When a user enters a gesture, the gesture may be detected by the touch sensor array at step 90 (e.g., capacitance changes may be sensed in an array of capacitive touch sensor electrodes using touch sensor circuitry 53 of FIG. 3, etc.) and appropriate gesture data may be supplied at the output of gesture recognizer 60. Operating system 52, application 54, or other code 62 may receive the gesture data (see, e.g., FIG. 6) and may take appropriate actions (e.g., by adjusting the pattern of image pixels 49 in display 30 that are used to present information to the user). For example, if the hold portion of a hold and flick gesture is detected, code 62 on computing equipment 12 may highlight and select a row(s) or column(s) of table 80 or may otherwise produce a visual representation on display 30 (FIG. 2) to indicate to the user which of the rows or columns of the table have been selected. During at least part of the hold gesture that is used to direct computing equipment 12 to select and highlight desired rows or columns in table 80, the user may make a flick gesture that directs computing equipment 12 to delete the selected row(s) or column(s) or that directs computing equipment 12 to insert rows or columns into the table.

The type of action that is taken in response to detection of a flick gesture that overlaps (i.e., that is simultaneous with) the hold gesture, may depend on the direction of the flick gesture (i.e., to the left in a leftflick, to the right in a rightflick, up in an upflick, or down in a downflick) and the relative position of the flick compared to the position of the hold (i.e., “before the hold” as when a flick is made to the left of a hold on a column header or as when a flick is made above a hold gesture being made on a row header or “after the hold” as when a flick is made to the right of a hold that is being made on a column header or as when a flick is being made below a hold gesture that is being made on a row header).

In response to detection of a hold and right downflick gesture, computing equipment 12 may insert a column after (to the right of) a selected column (step 92), as described in connection with FIGS. 13 and 14.

In response to detection of a hold and left downflick gesture, computing equipment 12 may insert a column before (to the left of) a selected column (step 94), as described in connection with FIGS. 15 and 16.

In response to detection of a hold and lower rightflick gesture (i.e., a rightflick made below/after the hold), computing equipment 12 may insert a row after (below) a selected row (step 96), as described in connection with FIGS. 18 and 19.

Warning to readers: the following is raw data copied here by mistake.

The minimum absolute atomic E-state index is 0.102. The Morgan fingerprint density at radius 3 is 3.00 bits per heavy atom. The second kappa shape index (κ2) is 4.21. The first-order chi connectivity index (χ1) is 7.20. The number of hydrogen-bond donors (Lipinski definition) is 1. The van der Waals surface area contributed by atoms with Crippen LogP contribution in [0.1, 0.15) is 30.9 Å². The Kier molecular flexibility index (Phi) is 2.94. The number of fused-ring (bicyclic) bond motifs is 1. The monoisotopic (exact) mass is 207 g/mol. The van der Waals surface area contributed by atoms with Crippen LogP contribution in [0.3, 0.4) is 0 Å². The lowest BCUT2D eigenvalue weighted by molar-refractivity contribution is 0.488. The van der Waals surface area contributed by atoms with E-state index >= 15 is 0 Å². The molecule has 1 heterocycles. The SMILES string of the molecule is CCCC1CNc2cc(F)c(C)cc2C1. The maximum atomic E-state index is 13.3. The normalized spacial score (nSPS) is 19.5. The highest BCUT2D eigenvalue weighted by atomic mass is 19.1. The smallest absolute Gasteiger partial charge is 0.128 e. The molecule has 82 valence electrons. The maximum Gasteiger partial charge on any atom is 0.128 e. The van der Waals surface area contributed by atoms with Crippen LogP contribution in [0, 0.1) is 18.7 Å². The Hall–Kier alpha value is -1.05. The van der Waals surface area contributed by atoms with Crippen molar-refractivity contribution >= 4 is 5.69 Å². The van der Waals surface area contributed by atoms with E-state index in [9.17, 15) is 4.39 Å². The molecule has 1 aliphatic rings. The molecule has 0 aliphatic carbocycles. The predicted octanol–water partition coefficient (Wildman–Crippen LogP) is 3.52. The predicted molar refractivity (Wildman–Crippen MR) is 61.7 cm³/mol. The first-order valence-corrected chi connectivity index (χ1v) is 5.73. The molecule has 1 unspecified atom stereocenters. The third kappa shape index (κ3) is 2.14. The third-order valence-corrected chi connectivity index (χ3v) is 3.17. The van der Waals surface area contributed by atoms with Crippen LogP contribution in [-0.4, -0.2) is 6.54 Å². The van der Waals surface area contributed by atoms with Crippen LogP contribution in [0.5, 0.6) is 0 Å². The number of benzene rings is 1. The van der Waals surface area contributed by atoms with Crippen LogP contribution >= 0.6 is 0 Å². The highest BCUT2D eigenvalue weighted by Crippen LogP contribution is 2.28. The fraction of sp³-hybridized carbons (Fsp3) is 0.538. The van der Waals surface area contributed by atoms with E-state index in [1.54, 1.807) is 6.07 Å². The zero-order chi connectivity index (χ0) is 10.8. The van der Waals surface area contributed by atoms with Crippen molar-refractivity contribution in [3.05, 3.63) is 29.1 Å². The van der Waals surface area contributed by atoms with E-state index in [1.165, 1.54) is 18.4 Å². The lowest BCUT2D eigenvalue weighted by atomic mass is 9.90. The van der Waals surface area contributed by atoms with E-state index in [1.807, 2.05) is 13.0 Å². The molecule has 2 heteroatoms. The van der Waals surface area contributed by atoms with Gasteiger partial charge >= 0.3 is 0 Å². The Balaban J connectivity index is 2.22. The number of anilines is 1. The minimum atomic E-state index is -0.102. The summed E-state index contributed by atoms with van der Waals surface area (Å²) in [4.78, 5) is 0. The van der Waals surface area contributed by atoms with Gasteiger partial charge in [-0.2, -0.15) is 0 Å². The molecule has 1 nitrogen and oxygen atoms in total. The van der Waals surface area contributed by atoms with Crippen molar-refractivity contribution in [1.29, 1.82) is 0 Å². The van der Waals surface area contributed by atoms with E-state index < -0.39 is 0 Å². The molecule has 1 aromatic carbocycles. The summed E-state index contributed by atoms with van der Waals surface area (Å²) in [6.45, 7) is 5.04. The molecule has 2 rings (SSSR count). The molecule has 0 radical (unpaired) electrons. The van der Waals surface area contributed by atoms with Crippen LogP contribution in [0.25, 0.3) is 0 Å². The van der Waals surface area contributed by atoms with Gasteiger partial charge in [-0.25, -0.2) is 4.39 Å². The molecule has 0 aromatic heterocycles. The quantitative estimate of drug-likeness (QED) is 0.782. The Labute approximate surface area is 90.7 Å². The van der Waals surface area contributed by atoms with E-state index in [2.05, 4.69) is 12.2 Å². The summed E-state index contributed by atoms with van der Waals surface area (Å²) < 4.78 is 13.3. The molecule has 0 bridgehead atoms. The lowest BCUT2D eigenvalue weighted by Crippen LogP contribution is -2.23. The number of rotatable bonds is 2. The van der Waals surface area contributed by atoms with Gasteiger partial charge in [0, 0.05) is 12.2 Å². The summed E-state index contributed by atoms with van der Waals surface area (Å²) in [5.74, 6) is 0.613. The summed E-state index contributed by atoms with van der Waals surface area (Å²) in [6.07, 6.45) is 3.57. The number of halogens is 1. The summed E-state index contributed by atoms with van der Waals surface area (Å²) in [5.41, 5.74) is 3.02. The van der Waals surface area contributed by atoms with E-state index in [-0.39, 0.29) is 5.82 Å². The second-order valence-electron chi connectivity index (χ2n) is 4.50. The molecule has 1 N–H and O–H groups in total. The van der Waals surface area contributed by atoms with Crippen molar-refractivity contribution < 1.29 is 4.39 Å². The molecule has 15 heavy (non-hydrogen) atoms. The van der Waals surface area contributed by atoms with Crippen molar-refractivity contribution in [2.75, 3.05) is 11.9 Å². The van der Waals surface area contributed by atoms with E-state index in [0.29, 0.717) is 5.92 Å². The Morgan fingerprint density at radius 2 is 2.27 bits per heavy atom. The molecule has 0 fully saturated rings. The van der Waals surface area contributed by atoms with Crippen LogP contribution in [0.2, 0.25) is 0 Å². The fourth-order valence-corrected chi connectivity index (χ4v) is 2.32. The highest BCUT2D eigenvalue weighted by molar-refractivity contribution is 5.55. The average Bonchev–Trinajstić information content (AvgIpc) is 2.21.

In response to detection of a hold and upper rightflick gesture (i.e., a rightflick made before/above the hold), computing equipment 12 may insert a row before (above) a selected row (step 98), as described in connection with FIGS. 20 and 21.

In response to detection of a hold and upflick gesture (e.g., a left upflick or a right upflick), computing equipment 12 may delete a selected column (step 100), as described in connection with FIGS. 22 and 23. If multiple columns are selected, the upflick can be used to delete multiple columns, as described in connection with FIGS. 24 and 25.

In response to detection of a hold and leftflick gesture (e.g., an upper leftflick or a lower leftflick), computing equipment 12 may delete a selected row (step 102), as described in connection with FIGS. 26 and 27. If multiple rows are selected, the upflick can be used to delete multiple rows, as described in connection with FIGS. 28 and 29.

The foregoing is merely illustrative of the principles of this invention and various modifications can be made by those skilled in the art without departing from the scope and spirit of the invention. The foregoing embodiments may be implemented individually or in any combination.

Claims (27)

What is claimed is:
1. An electronic device, comprising:
a display;
a touch sensitive surface;
one or more processors;
memory; and
one or more programs, wherein the one or more programs are stored in the memory and configured to be executed by the one or more processors, the one or more programs including instructions for:
displaying a table of data that includes a plurality of rows and a plurality of columns with corresponding column headers;